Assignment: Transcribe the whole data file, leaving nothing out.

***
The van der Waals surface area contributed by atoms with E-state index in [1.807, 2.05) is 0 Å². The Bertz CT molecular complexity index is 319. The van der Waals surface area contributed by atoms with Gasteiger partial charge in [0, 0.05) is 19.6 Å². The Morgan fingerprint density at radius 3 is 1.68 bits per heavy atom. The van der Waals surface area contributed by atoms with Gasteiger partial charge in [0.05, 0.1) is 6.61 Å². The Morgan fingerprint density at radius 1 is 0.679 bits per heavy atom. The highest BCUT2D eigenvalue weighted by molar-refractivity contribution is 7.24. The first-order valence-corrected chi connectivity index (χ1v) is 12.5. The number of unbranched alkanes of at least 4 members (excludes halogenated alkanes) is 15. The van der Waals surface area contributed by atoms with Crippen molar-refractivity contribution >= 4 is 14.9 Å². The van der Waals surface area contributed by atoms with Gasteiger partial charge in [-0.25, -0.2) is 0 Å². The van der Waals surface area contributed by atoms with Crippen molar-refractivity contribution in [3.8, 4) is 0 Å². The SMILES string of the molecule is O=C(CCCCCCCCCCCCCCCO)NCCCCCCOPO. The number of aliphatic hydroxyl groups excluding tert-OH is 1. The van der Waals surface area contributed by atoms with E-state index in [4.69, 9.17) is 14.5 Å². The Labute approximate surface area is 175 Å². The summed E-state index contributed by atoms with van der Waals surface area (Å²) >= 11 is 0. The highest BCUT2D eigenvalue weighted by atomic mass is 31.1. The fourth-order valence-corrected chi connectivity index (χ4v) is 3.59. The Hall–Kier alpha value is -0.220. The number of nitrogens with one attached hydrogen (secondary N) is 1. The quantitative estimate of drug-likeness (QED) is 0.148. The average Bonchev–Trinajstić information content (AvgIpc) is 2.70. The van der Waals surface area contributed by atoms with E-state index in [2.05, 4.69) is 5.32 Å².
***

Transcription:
The van der Waals surface area contributed by atoms with E-state index in [1.807, 2.05) is 0 Å². The Bertz CT molecular complexity index is 319. The van der Waals surface area contributed by atoms with Gasteiger partial charge in [0, 0.05) is 19.6 Å². The Morgan fingerprint density at radius 3 is 1.68 bits per heavy atom. The van der Waals surface area contributed by atoms with Gasteiger partial charge in [0.05, 0.1) is 6.61 Å². The Morgan fingerprint density at radius 1 is 0.679 bits per heavy atom. The highest BCUT2D eigenvalue weighted by molar-refractivity contribution is 7.24. The first-order valence-corrected chi connectivity index (χ1v) is 12.5. The number of unbranched alkanes of at least 4 members (excludes halogenated alkanes) is 15. The van der Waals surface area contributed by atoms with Crippen molar-refractivity contribution >= 4 is 14.9 Å². The van der Waals surface area contributed by atoms with Gasteiger partial charge in [-0.25, -0.2) is 0 Å². The van der Waals surface area contributed by atoms with Crippen molar-refractivity contribution in [3.8, 4) is 0 Å². The SMILES string of the molecule is O=C(CCCCCCCCCCCCCCCO)NCCCCCCOPO. The number of aliphatic hydroxyl groups excluding tert-OH is 1. The van der Waals surface area contributed by atoms with E-state index in [4.69, 9.17) is 14.5 Å². The Labute approximate surface area is 175 Å². The summed E-state index contributed by atoms with van der Waals surface area (Å²) >= 11 is 0. The highest BCUT2D eigenvalue weighted by atomic mass is 31.1. The fourth-order valence-corrected chi connectivity index (χ4v) is 3.59. The Hall–Kier alpha value is -0.220. The number of nitrogens with one attached hydrogen (secondary N) is 1. The quantitative estimate of drug-likeness (QED) is 0.148. The average Bonchev–Trinajstić information content (AvgIpc) is 2.70. The van der Waals surface area contributed by atoms with E-state index in [2.05, 4.69) is 5.32 Å².